According to the Metropolitan Traffic Police Division, 465,972 people left before the government enforced the lockdown. But hundreds more are believed to have left on foot during the three weeks of lockdown.
“It took my cousin Aatma Tamang and me 12 hours to get home on foot from Kathmandu,” said 36-year-old Santa Tamang from Bakaiya Rural Municipality-6 in Makwanpur, who is a construction worker. “At least I am home. I do not have a problem with food and I am with my family now."
On April 9, the government decided to allow people to leave Kathmandu for their homes, but inexplicably withdrew the decision immediately. Since then, there has been no word from the government, despite widespread outrage on social media regarding the plight of these people. On Thursday, the Home Ministry instead decided to begin detaining people violating the lockdown.
According to the National Human Rights Commission, the government has failed to provide relief for people working in the unorganised sector, compelling them to embark on a risky journey home.
In a statement, the constitutional human rights watchdog said that the federal, provincial and local governments had a visible coordination problem in the distribution of relief and asked all levels of government to ensure that everyone receives the necessary essentials. The commission had monitored relief distribution in a number of districts together with the Nepal Bar Association, the Federation of Nepali Journalists and the Nepal NGO Federation.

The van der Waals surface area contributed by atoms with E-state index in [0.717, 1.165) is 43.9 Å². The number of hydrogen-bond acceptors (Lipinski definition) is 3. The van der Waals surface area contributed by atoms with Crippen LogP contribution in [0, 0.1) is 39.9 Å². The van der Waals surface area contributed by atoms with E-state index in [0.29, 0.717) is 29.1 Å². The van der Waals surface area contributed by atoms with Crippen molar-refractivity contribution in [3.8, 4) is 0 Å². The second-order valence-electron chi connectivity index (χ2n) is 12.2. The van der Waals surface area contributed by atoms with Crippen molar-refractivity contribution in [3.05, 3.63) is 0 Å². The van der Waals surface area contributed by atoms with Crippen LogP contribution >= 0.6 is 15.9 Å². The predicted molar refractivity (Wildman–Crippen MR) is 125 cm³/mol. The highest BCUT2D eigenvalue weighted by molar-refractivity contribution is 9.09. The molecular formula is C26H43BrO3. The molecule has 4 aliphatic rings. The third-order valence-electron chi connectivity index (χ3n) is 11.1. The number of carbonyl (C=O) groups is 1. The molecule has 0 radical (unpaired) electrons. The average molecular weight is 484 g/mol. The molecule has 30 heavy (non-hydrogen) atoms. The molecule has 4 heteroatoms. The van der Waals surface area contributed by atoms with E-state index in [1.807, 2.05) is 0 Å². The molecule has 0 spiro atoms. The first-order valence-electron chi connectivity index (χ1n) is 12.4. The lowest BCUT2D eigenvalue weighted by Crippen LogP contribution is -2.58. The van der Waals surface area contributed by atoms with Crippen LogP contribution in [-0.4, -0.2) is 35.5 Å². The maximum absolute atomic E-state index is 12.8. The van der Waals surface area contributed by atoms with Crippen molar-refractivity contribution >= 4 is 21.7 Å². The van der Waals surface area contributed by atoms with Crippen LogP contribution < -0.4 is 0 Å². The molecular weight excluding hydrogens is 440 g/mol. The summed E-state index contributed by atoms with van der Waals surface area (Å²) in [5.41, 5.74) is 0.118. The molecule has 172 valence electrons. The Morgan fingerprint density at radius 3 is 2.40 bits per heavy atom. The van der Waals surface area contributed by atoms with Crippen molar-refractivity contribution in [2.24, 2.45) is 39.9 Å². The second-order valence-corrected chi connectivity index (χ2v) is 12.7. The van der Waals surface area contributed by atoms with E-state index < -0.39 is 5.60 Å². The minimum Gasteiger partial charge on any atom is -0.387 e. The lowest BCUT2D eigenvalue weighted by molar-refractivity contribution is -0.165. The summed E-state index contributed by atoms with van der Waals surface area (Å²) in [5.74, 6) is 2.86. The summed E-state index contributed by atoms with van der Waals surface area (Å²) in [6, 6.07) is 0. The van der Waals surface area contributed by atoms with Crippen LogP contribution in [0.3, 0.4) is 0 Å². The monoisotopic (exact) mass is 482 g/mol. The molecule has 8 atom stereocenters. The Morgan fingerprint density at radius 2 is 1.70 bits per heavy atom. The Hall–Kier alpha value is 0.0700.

Government officials, however, say that they are aware of the difficulties many are facing due to the lockdown and are working on addressing their issues.
“It’s not that the government has completely stopped discussions on ways to get people home,” Minister for Federal Affairs and General Administration Hridayesh Tripathi told the Post. “The government is doing its homework and preparing to rescue them.”